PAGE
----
Monday, July 4, 2011

More Deck I Richer? Mordecai Richter!

Lately, there's been some tribute to Mordecai Richter, since it's the 10th anniversary since his death. For those of you who don't know who the man is, he was a Canadian Jewish author with a sarcastic bent. His honest journalistic essays often led to outright criticisms of his views, with violent threats, which Mordecai refused to back down on. He was often seen with his trademark cigar and drinking from a glass. Aislin was a big fan of the man, and caricatured him often.

Personally, I never quite got the appeal of the man's works. I only watched the first five minutes of The Apprenticeship of Duddy Kravitz before I got bored and stopped. I think that unwatched movie is still alive somewhere buried under the dozens of VCR tapes that still haven't been converted to DVD yet. (Even though Blu-Ray is now the new medium of choice, I'm still holding on to my old preferences) Apart from the recent adaption of Barney's Version, most of his fiction haven't been released on home video. (DVD / Blu-Ray if you want to get technical about it)

As far as I'm concerned, there's only one work of his that I ever fully embraced, and that was Jacob Two-Two and the Dinosaur.

I'd read the first book, Jacob Two-Two and the Hooded Fang, but wasn't aware that it was supposed to be funny. In it, the titular character was the youngest of five children and was overshadowed by his older siblings, the eldest who took the monkier of a Superhero team known as Child Power, which basically amounted to them standing around in capes. Upon trying to take some responsibility for himself to prove he wasn't too young to do anything (he couldn't butter toast properly) Jacob was arrested for the crime of saying everything twice, because he was the middle child, and his family never noticed anything he said the first time around. Outside the home however, grocers were puzzled by his odd quirk, and couldn't figure out whether he was being disrespectful or not.

It might've been because I read the second book later when I had a better grasp on humour, but I think it's because its a funnier story. In the first, Jacob is thrust into a Children's Prison for reasons that're beyond his understanding or control. In the sequel, he starts out with just as little power as he ever did before, and is still stuck with his mantra of repeating everything twice, and his focus on the number two. Instead of being two times two plus two years old, he's now two times two times two years old. (I imagine for the 7th year, he's was two times two plus two plus half of two years old) However, Jacob now has more charge of his own destiny, even as he's being bossed around by his elders. He unwittingly gains the respects of his peers. He makes the decision to raise Dippy the Dinosaur as his pet. He decides to bring Dippy to British Colombia (B.C.) in the hopes that Dippy'll find a mate there, since it's in the "past".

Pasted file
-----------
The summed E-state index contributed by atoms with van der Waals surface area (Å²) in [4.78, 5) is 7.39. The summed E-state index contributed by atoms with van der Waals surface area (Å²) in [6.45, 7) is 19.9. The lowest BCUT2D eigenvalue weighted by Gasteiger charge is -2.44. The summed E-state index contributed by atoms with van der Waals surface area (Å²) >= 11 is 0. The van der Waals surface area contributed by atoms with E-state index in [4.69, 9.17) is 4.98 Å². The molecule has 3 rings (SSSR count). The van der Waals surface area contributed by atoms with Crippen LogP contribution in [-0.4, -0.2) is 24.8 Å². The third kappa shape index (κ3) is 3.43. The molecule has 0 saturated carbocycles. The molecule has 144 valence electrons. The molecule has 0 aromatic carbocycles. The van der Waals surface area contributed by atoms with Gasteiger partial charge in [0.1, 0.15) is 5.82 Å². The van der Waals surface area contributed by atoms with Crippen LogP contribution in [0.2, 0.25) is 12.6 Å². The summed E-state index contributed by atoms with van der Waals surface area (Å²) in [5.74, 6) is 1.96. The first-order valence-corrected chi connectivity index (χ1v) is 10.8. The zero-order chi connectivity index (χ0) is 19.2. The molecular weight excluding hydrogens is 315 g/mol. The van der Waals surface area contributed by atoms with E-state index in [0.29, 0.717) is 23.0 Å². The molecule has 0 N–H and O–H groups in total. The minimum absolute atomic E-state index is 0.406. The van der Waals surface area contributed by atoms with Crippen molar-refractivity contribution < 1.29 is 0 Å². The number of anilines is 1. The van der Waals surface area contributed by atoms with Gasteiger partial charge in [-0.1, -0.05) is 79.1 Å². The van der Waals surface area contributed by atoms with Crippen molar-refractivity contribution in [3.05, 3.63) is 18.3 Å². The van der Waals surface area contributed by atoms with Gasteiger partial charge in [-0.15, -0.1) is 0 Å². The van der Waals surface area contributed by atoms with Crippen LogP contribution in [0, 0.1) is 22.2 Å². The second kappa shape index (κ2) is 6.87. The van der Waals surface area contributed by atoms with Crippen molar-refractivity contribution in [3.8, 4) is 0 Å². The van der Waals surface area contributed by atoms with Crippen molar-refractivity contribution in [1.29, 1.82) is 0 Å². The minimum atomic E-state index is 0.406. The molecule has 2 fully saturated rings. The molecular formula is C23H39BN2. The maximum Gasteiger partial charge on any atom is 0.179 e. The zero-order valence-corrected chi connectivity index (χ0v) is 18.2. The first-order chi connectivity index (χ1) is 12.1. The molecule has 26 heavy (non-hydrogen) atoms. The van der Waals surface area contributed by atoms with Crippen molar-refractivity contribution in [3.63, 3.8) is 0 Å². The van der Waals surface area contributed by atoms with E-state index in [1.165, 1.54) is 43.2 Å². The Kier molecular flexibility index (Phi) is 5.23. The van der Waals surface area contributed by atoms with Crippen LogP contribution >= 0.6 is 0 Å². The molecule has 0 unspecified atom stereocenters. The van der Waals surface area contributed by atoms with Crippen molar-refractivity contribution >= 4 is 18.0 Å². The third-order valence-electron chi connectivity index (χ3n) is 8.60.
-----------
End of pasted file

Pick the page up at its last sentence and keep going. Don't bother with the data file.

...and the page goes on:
That, and dinosaurs are inherently interesting. Especially anthropomorphic talking dinosaurs. Who likes eating pizza. Who grows to gargantuan lengths after being raised in a shoebox. Who a scientist insists is only a figment of Jacob Two-Two's imagination. Who the Prime Minister wants to kill to prove that he's capable of slaying such creatures like St. George & the Dragon.
Yeah, it's an odd little story. That's probably why I like it.
In closing, here's the lyrics paying tribute to Mordecai Richter from satrical Canadian singers Bowser & Blue:

Brave Sir Mordecai

The economy was in ruins
The premier wore a frown

"We've got no jobs," the people cried

"And the stadium's falling down!"

Will no one sooth our fevered brows?

Will no one even try?"
"I will do my best,"
Brave Sir Mordecai

And off he rode, this dauntless knight

To far off New York City

To say, in reams of matchless prose

That things at home were s***ty.

This article left nothing out

It covered every angle

Of the Franco-Anglo 400-Year-Old

Linguistic wrangle

The tone of it was factual

It was fair and not too shrewish

Honest and unflinching

(And only slightly Jewish)

Sir Peladeau was heard to say

A sneer upon his face

"I do not like Sir Mordecai

He takes up too much space!"

"I do not like the things he said
Nor the way he said it."

Quoth Mordecai: "I know not why

I'm sure he has not read it."

And bravely he stood by his work

A lonely shining star

"Things are not perfect here," he said

"I will not say they are

So let them bay and let them rant

I for one will not recant
They can say the Earth is flat

I know it's not. And that is that."

And sure enough the raging mob
Retreated from their prey

Sir Parizeau he merely sniffed
"'Twas boring, anyway

He doesn't understand our habits

He should stick to Duddy Kravitz
He doesn't seem to comprehend

He needs my boot in his rear end."

Six months have passed

Not much has changed

On our part of the planet

Sir Mordecai has put out a book

Someone wants to ban it

You'd think it was an earthquake

Not just a little tale

It scored at least a ten
On the Richler scale

"But with all the fuss and bother

In the Quebec nation
I rather doubt," said Mordecai

"There'll be a French translation"

Their ancestors were prostitutes
I researched it with precision
It could have been much worse

At least they weren't politicians

Oh Canada, Oh Quebec
I know not which the worse is

But you know I feel sometimes

Like I wrote the Satanic Verses"

But brave Sir Mordecai, he felt

That he had done his task

"The people bade me help them

And I did what they asked."

And off he rode, back to his home
In the townships of Quebec

A giant of a writer

And a real pain in the neck

1 comment:

  1. That would be Mordecai Richler, not "Richter".